The Crusaders had their battering ram leading the charge, with the siege tower following close behind it. The battering ram got up to the outside wall and was successful in forming a breach in the outside wall; there was a problem, however. The inside wall of the city was much more fortified and the crusaders knew that the battering ram would not suffice. It is a good thing that they thought to build a siege tower, but the battering ram was in the way of it. The ram could not go backwards because the siege tower was in the way, and the ram could not be moved forward and then turned to the side because of the proximity of the two walls. So, the Crusaders lit it on fire. The Defenders saw this and counteracted by trying to dump water off the wall on to the battering ram. They were unsuccessful and the ram burned to the ground. Afterwards, the crusaders were allowed to move their siege tower forward (France). In a final attempt to keep the siege tower away from the wall, the defenders strung a chain between the wall and the siege tower and attacked a flaming log onto it. This would have worked to burn down the siege tower, except the crusaders were smart enough to have soaked the tower in vinegar to make it fire resistant.  The Crusaders eventually got a hold of the log and ended up pulling it down and out of the way (France). After fighting the defenders off the wall, two knights from Tournai were the first to cross, followed by the Lorrainers. (Riley-Smith).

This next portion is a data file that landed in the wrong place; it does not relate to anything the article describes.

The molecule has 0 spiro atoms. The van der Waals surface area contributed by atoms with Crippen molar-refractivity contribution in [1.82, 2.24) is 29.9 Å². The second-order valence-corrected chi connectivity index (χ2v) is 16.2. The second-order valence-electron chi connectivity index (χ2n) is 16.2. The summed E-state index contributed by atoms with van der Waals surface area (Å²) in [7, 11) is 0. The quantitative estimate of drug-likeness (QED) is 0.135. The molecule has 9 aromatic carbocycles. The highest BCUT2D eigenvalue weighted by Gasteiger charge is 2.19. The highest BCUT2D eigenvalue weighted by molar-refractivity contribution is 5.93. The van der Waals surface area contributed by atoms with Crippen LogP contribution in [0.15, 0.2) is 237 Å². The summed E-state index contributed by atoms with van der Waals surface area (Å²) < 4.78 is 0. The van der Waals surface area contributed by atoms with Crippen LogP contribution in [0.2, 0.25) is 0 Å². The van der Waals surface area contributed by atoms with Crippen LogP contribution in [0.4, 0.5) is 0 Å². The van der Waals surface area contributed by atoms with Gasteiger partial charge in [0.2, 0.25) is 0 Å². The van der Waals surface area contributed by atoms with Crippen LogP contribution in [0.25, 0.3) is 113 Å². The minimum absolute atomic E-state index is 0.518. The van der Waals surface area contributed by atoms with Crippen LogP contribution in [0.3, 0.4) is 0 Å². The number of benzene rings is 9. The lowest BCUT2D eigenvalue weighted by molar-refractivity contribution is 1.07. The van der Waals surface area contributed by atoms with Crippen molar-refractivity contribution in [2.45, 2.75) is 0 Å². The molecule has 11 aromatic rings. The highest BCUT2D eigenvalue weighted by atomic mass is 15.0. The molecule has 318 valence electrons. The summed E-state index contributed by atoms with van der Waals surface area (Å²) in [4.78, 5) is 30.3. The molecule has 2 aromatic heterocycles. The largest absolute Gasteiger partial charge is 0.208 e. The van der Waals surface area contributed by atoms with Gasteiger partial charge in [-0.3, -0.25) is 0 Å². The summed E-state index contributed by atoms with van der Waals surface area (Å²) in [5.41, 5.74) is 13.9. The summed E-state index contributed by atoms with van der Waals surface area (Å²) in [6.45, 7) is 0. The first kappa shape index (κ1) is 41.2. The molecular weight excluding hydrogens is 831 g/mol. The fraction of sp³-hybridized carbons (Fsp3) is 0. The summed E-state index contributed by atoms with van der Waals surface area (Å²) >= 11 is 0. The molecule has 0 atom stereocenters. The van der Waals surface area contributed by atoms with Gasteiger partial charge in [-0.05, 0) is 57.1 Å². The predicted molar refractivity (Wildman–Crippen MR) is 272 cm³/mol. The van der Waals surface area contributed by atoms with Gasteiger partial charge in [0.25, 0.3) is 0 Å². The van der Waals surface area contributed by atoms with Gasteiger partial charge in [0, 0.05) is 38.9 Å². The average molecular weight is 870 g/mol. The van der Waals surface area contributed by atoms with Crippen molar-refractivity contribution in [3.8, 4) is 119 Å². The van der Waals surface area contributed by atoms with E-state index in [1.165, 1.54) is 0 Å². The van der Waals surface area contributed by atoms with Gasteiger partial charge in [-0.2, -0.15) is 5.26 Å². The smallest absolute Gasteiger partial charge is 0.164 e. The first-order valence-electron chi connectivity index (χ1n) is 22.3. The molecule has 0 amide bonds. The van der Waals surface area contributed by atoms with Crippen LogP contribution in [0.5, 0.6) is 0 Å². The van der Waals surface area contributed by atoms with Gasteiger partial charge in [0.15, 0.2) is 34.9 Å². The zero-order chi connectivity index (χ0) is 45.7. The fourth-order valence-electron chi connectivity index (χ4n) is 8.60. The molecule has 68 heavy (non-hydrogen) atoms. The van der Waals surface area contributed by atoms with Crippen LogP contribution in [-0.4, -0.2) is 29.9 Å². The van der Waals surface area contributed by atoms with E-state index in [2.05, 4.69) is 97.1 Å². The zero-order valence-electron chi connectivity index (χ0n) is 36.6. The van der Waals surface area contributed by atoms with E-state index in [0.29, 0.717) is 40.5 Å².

On the south side of the city, the crusaders were not doing so well.  The crusaders had a vicious time trying to fill in the moat that the defenders had built so that they could get their siege engines across, and even when that was completed, the battle got even tougher. The defenders made use of their wooden mallets by sticking a nail through it, and then lighting the mallet on fire, making a perfect fire starter for any object that the mallet gets stuck to. The crusaders also had to content with a machine called the noviter adinvento machinamento. This machine was used to launch flaming balls of resin, pitch, and hair into the crusader’s camps, causing hard to quench fires; and it was padded to the extent that the crusaders could not destroy it with it’s missiles. To counteract the machine, the crusaders launched a beam with a grappling hook on the end that grabbed the padding, in which the crusaders were able to pull the padding away from the machine and destroy it with missiles. Even with that small victory, the Crusaders were considering surrender. The main thing that stopped them was hearing that the north had breached through, so it was only a matter of time before the defenders were sandwiched in. Upon hearing the news, the crusaders made an advance (France).